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Meanwhile, in the downstream battery material business, competition comes not from alter ego Falconbridge, but from Asian industrial giants and Chinese players with names that, until recently, most people in Inco's Bay Street offices hadn't even heard of companies such as Lyrun, from the inland province of Hunan.
Not that Inco is a rookie in this Chinese hothouse. The Dalian venture is just the latest in a network of interests stitched together by Mr. Goudie, a 30-year company veteran whose father and grandfather were both underground miners in Broken Hill, Australia.
For a decade, Inco has operated a sales office in Shanghai; for the past seven years, it has been producing nickel salts for the plating industry in a nearby factory. It is now lending its ore-finding expertise to a joint venture with Jike Mining Co., a state-controlled firm looking for nickel in China part of the explosion of mining exploration in China and neighbouring Mongolia.
Dalian is also a leading candidate to become the site of a new Inco plant that would process output from its massive Goro mine in New Caledonia, which Inco indicated this week should begin production in September, 2007, after a delay from cost overruns.
China, in other words, will become a major theatre of operations for Inco. Although still a Canadian company, its executives would like nothing better than to have a large integrated exploration-to-refinery operation in China.
"In the long term you always want to look for a complete approach," Mr. Hand says. "We have to find new ore bodies, and wouldn't it be great to find one in what next year will be the world's biggest nickel market?"
Inco also wants to participate in future consolidation of the Chinese battery materials industry. Last weekend, Mr. Goudie signed an agreement to buy the assets and business of a Chinese nickel foam producer in Shenyang, just north of Dalian. Such acquisitions would help secure its market leadership in high-end nickel batteries and fuel cells, used in everything from cellphones to scooters and cars.
The major producers are shifting to China, and it was the search for a nickel-foam presence here that led Mr. Goudie to Dalian, an ice-free port in the northeast region once known as Manchuria, an area rich with reminders of former occupation by Russian and Japanese forces.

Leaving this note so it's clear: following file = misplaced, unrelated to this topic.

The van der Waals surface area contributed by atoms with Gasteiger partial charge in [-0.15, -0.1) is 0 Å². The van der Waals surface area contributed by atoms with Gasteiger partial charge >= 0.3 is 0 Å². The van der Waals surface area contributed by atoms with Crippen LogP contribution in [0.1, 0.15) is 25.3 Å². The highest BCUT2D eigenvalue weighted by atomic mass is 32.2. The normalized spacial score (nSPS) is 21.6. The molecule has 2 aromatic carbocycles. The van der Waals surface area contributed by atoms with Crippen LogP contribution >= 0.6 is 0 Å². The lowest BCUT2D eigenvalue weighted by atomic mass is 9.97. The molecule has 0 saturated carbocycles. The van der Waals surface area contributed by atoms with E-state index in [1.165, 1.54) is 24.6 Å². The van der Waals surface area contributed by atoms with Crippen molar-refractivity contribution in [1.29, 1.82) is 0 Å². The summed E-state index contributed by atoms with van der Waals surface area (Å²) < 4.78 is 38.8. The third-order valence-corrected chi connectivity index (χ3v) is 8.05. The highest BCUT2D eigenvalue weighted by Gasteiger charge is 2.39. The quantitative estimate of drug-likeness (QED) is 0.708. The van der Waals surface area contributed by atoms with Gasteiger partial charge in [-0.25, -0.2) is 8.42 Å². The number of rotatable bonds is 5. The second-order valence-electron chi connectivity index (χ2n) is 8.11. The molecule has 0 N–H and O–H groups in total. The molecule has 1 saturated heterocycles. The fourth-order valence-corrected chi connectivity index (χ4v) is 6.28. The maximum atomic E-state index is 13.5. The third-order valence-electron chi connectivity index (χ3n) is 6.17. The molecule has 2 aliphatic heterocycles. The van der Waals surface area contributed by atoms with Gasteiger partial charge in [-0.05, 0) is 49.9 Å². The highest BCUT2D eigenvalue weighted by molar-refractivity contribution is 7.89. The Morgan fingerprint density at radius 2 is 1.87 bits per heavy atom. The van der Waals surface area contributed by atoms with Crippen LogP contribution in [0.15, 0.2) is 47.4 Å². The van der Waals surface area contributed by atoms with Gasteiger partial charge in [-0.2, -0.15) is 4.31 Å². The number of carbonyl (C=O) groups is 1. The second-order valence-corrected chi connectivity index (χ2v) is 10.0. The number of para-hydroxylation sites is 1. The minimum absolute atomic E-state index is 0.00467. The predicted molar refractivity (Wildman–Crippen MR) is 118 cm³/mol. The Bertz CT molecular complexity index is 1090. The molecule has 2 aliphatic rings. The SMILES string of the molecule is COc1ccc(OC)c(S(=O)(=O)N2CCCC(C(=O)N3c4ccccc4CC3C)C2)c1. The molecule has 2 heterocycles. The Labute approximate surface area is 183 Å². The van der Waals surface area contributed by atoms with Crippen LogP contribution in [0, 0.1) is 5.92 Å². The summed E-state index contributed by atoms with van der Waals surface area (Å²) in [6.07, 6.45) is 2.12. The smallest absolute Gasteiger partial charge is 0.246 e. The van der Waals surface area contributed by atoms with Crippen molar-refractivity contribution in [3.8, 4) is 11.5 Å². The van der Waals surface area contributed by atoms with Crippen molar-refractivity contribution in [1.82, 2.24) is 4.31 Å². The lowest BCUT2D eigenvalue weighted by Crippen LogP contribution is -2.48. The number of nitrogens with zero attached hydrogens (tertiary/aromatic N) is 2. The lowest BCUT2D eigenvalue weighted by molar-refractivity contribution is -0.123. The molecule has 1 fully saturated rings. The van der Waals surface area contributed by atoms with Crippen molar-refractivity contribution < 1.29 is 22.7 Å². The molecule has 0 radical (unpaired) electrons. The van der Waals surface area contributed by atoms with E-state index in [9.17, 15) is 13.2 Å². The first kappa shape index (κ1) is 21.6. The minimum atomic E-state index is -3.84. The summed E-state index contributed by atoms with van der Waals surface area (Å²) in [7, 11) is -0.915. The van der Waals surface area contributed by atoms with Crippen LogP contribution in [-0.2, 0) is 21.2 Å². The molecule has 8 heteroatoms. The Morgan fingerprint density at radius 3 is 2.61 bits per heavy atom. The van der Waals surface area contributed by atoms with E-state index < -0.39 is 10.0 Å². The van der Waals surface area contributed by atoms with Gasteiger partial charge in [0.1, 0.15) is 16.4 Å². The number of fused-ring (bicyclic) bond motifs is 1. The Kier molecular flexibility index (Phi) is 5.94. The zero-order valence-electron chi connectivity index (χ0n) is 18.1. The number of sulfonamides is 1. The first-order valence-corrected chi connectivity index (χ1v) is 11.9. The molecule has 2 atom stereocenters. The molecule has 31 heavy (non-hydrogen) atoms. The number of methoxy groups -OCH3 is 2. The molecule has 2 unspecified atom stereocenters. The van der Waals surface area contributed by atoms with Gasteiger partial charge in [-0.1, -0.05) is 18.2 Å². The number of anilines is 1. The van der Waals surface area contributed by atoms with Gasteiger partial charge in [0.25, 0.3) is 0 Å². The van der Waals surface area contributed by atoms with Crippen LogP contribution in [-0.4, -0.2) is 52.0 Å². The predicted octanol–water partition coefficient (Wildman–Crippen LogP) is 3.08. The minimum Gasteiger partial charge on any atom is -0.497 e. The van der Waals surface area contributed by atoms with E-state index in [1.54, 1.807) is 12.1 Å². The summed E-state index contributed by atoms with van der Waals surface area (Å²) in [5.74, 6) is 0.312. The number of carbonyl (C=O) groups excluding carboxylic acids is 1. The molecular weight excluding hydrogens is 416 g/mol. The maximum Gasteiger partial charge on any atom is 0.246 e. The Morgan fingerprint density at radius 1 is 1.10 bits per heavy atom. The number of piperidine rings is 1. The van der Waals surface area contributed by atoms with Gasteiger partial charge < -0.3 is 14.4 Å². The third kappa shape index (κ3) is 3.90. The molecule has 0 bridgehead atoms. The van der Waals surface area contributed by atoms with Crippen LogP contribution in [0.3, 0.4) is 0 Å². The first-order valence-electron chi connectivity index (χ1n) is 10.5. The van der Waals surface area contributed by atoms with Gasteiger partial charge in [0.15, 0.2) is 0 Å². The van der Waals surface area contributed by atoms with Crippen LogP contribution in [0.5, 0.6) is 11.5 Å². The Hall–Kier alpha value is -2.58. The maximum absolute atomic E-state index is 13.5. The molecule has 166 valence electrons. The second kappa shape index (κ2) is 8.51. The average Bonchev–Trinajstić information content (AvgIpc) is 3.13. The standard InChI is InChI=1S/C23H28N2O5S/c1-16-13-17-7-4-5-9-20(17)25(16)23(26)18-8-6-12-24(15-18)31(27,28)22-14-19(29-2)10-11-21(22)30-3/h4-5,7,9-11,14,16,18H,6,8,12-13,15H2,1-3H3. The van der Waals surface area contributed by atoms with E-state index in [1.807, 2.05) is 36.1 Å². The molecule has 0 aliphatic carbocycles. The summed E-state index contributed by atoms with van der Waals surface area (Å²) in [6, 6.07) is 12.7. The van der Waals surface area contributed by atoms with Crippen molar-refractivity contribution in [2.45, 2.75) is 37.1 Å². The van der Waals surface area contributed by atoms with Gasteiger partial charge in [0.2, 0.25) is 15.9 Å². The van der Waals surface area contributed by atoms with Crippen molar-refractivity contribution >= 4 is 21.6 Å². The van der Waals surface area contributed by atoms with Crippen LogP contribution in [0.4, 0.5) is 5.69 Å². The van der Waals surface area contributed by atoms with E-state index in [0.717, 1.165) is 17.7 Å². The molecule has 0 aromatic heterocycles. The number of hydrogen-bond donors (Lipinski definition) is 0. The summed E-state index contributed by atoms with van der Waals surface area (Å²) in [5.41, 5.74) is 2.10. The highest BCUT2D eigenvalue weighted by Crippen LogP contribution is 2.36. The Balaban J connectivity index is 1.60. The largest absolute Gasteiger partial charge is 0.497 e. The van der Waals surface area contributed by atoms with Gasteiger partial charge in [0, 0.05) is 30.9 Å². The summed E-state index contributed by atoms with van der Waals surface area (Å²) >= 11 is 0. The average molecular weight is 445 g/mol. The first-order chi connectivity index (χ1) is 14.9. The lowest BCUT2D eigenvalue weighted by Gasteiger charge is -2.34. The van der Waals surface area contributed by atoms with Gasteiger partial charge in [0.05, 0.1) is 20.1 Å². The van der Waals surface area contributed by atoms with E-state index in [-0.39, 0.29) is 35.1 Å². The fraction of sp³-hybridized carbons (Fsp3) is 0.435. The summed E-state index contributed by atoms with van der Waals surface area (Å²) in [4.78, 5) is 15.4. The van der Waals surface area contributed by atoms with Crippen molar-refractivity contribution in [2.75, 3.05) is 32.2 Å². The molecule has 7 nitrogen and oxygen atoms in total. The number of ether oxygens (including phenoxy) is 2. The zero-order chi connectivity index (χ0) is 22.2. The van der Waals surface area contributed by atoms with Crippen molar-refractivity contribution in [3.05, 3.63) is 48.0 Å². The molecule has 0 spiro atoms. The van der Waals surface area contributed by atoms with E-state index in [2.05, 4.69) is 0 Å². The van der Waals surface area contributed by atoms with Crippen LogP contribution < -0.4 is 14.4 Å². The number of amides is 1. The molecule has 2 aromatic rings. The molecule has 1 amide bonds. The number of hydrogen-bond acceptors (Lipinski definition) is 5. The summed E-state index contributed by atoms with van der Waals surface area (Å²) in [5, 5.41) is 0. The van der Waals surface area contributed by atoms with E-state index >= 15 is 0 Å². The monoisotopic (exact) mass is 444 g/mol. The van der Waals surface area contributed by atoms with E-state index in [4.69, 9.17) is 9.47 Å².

The factory setting is itself another striking collision of history and future. On a nearby highway, a man strains to pull a cart filled with his possessions up a steep hill, as BMWs and Buick minivans whiz by. Alongside the factory sprawls a crude collection of tin and wood shacks, temporary housing for the workers on the construction site.
Yet the plant's interior is a monument to the latest production technology. Several PhDs are on staff, testimony to Dalian's status as an educational centre.
Inco's venture here defies the stereotype of China as a low-cost, manufacturing ghetto. At a meeting at Dalian city offices, Mr. Goudie takes pains to assure the local mayor, Xia Deren, that the company is performing its lower-value extraction and processing in Canada while the local plant undertakes higher-value-added work. The mayor smiles contentedly it's the kind of thing that municipal officials love to hear, whether in Northern Ontario or Northern China.
By the end of the year, the nickel foam plant will employ 250 people, roughly 80 per cent of Inco's China work force. Dalian will not mean the loss of Canadian jobs, but it will clearly benefit from future expansion. The complex contains three production lines and capacity for a fourth to be brought on line quickly. Inco, which has already invested $17-million on the venture, owns enough land to triple the size of the operation.
Management says it still has strong commitment to value-added work in Canada, and it has been hiring in Sudbury. "It's not a case of a loss of Canadian jobs but it's about being realistic and being in the markets you want to be in," Mr. Goudie says.